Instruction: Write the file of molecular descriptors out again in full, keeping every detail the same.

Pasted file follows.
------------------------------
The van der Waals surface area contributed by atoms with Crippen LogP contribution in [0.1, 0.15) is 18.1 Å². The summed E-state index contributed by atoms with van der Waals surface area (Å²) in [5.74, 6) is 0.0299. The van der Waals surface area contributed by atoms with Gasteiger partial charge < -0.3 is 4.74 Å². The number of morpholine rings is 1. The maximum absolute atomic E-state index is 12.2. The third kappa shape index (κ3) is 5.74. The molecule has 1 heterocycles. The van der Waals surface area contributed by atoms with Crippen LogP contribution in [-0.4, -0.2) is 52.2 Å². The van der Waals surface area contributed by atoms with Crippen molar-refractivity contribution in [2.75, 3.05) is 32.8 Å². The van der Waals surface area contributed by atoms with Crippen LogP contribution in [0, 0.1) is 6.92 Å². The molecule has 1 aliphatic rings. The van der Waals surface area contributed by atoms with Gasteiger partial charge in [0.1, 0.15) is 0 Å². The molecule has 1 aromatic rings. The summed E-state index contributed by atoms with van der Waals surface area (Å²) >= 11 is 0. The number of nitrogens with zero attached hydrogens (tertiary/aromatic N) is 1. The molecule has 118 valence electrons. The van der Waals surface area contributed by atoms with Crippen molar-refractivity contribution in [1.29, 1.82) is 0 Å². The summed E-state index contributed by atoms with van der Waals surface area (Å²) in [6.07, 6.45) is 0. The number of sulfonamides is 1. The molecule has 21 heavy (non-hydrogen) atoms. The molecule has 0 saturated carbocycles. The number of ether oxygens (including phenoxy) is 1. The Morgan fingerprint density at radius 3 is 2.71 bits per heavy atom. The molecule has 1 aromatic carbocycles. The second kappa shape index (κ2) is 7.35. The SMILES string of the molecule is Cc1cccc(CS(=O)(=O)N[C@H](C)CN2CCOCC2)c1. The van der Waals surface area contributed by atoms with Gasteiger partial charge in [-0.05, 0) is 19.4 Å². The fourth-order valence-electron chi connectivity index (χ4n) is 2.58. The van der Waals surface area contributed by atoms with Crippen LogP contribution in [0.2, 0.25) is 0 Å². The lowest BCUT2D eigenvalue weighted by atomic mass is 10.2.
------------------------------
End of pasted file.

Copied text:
The van der Waals surface area contributed by atoms with Crippen LogP contribution in [0.1, 0.15) is 18.1 Å². The summed E-state index contributed by atoms with van der Waals surface area (Å²) in [5.74, 6) is 0.0299. The van der Waals surface area contributed by atoms with Gasteiger partial charge < -0.3 is 4.74 Å². The number of morpholine rings is 1. The maximum absolute atomic E-state index is 12.2. The third kappa shape index (κ3) is 5.74. The molecule has 1 heterocycles. The van der Waals surface area contributed by atoms with Crippen LogP contribution in [-0.4, -0.2) is 52.2 Å². The van der Waals surface area contributed by atoms with Crippen molar-refractivity contribution in [2.75, 3.05) is 32.8 Å². The van der Waals surface area contributed by atoms with Crippen LogP contribution in [0, 0.1) is 6.92 Å². The molecule has 1 aliphatic rings. The van der Waals surface area contributed by atoms with Gasteiger partial charge in [0.1, 0.15) is 0 Å². The molecule has 1 aromatic rings. The summed E-state index contributed by atoms with van der Waals surface area (Å²) >= 11 is 0. The number of nitrogens with zero attached hydrogens (tertiary/aromatic N) is 1. The molecule has 118 valence electrons. The van der Waals surface area contributed by atoms with Crippen molar-refractivity contribution in [1.29, 1.82) is 0 Å². The summed E-state index contributed by atoms with van der Waals surface area (Å²) in [6.07, 6.45) is 0. The number of sulfonamides is 1. The molecule has 21 heavy (non-hydrogen) atoms. The molecule has 0 saturated carbocycles. The number of ether oxygens (including phenoxy) is 1. The Morgan fingerprint density at radius 3 is 2.71 bits per heavy atom. The molecule has 1 aromatic carbocycles. The second kappa shape index (κ2) is 7.35. The SMILES string of the molecule is Cc1cccc(CS(=O)(=O)N[C@H](C)CN2CCOCC2)c1. The van der Waals surface area contributed by atoms with Gasteiger partial charge in [-0.05, 0) is 19.4 Å². The fourth-order valence-electron chi connectivity index (χ4n) is 2.58. The van der Waals surface area contributed by atoms with Crippen LogP contribution in [0.2, 0.25) is 0 Å². The lowest BCUT2D eigenvalue weighted by atomic mass is 10.2.